Sengled Pulse Solo Bluetooth Stereo Speaker Light Bulb
Turn it on, turn it up. That is what the Sengled Pulse Solo LED bulb is all about. In this world of connected light bulbs, we expect our appliances to do more than they were originally meant for. The Pulse Solo is a perfect example – It’s an LED light and a Stereo Bluetooth speaker all in one.
Using a standard Edison 26 or 27 screw socket (with a B22 socket version as well), the Pulse Solo can be used in almost any light around the house. THe light itself puts out 550 Lumens with a color temperature of 2700k in a 105 degree angle from the top of the bulb. It only takes 9.5W for the light, and 12.5 W using the speaker.
The 3 Watt JBL stereo speaker can be connected with any Bluetooth device and controlled using iOS or Android devices. The speaker has a frequency response of 260Hz – 18 kHz. When you download the app, you can control the Solo on both the brightness of the light and the internal dual speakers.
I found it best in my bedroom nightpost. I can dim the light and watch shows from the iPad or play music to fall asleep to.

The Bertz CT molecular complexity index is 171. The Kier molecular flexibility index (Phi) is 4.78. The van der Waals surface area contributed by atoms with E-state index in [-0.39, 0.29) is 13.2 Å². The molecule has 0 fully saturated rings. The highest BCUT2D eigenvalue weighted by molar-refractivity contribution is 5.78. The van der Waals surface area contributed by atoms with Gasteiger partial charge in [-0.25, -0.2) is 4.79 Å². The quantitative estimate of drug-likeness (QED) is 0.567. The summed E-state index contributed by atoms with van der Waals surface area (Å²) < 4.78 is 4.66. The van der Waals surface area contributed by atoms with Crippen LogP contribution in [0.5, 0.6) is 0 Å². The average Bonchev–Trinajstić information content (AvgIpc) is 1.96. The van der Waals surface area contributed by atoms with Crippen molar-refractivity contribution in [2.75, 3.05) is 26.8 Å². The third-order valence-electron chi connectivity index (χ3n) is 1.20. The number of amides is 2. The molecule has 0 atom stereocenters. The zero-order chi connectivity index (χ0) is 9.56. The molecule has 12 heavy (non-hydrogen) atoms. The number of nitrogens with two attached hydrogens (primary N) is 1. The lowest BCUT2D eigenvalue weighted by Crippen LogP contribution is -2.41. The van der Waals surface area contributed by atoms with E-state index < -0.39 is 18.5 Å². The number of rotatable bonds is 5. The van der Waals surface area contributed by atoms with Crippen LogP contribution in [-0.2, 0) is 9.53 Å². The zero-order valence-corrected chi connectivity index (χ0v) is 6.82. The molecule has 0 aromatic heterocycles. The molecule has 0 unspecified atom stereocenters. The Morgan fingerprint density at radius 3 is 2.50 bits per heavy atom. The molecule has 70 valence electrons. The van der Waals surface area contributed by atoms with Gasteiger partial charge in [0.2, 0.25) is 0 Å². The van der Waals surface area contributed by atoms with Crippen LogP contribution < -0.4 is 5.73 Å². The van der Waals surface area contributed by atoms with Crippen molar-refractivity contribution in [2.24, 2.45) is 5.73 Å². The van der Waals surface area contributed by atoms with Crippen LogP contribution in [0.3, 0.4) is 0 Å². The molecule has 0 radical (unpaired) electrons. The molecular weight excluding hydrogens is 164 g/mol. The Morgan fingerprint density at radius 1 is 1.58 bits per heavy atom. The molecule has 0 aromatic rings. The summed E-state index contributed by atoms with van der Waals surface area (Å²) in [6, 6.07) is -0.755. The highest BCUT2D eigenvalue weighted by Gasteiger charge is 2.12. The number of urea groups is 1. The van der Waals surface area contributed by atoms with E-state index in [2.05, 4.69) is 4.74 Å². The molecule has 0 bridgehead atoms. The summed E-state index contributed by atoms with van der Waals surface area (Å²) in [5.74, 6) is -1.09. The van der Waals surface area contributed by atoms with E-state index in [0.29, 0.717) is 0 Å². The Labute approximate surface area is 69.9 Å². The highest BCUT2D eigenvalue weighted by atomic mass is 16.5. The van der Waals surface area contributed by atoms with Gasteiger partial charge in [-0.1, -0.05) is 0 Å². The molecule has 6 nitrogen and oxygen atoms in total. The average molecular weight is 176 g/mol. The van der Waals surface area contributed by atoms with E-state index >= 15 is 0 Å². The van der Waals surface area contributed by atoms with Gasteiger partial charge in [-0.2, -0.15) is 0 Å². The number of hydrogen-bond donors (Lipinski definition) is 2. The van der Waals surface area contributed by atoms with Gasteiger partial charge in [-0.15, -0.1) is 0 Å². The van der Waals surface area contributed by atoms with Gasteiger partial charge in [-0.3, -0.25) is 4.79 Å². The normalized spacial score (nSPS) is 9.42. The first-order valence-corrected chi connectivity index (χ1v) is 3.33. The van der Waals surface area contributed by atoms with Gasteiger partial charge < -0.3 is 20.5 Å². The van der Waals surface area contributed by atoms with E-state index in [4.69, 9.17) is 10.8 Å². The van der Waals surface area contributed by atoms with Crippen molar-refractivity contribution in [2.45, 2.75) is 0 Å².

Pros and Cons – Sengled Pulse Solo
The biggest issue with this bulb is memory – When you turn the light switch off, it forgets all light and sound settings. Turn the light switch back on and it resets, so you’ll have to pair the device and open the app again.
This light is rated for indoor use only since the bulb can short out if it gets damp. You can install into overhead fixtures and any light that faces downward. Keep in mind some other LED lights pose a fire hazard if you do that.
It is also important to install in a non-dimmmable source. This can affect the Bluetooth and speaker control.
The pulse solo is taller than other bulbs and heavier at 11.8 ounces. I installed in a lamp with a gooseneck and the weight of the bulb was too much to keep the lamp in any upright position. If you install in lamps that also have shades, keep in mind the bulb could protrude from the top and the shade might redirect the stereo sound downward while muting its directionality. Therefore, best practice is to have the bulb in a fixture without a shade.
Of course, with a minimal frequency of 260 Hz, it’s not going to be bass-thumping in any way.
I said I used the bulb in my bedroom. There have been a few times I forgot to un-pair the bulb or simply turn the light off. The phone stayed paired to the bulb and confused me when I couldn’t get sound out of my device in the living room…
But once installed, the bulb does exactly what it says. The unit sounds great for non-bass intensive sound and can get loud enough to fill a single room.
The Pulse Solo is $59.99 and is meant for single device usage – hence the name. If you want sound throughout a room or house from a single source, check out the Pulse lighting system, which can connect up to 8 bulbs.